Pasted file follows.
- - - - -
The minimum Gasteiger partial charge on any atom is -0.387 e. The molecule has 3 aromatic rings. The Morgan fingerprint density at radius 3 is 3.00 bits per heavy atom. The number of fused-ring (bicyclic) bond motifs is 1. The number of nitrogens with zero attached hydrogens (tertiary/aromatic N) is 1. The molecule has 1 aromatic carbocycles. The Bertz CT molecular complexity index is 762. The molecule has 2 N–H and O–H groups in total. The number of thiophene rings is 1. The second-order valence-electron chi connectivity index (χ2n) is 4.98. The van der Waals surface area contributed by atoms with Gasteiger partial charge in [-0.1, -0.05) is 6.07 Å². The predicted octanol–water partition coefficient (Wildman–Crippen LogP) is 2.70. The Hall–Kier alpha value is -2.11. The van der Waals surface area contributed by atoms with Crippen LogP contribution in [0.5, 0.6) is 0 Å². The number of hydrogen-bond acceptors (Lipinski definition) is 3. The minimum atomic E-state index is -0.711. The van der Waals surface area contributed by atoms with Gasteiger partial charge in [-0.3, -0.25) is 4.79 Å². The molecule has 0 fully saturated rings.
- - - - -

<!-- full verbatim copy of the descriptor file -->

The minimum Gasteiger partial charge on any atom is -0.387 e. The molecule has 3 aromatic rings. The Morgan fingerprint density at radius 3 is 3.00 bits per heavy atom. The number of fused-ring (bicyclic) bond motifs is 1. The number of nitrogens with zero attached hydrogens (tertiary/aromatic N) is 1. The molecule has 1 aromatic carbocycles. The Bertz CT molecular complexity index is 762. The molecule has 2 N–H and O–H groups in total. The number of thiophene rings is 1. The second-order valence-electron chi connectivity index (χ2n) is 4.98. The van der Waals surface area contributed by atoms with Gasteiger partial charge in [-0.1, -0.05) is 6.07 Å². The predicted octanol–water partition coefficient (Wildman–Crippen LogP) is 2.70. The Hall–Kier alpha value is -2.11. The van der Waals surface area contributed by atoms with Crippen LogP contribution in [0.5, 0.6) is 0 Å². The number of hydrogen-bond acceptors (Lipinski definition) is 3. The minimum atomic E-state index is -0.711. The van der Waals surface area contributed by atoms with Gasteiger partial charge in [-0.3, -0.25) is 4.79 Å². The molecule has 0 fully saturated rings.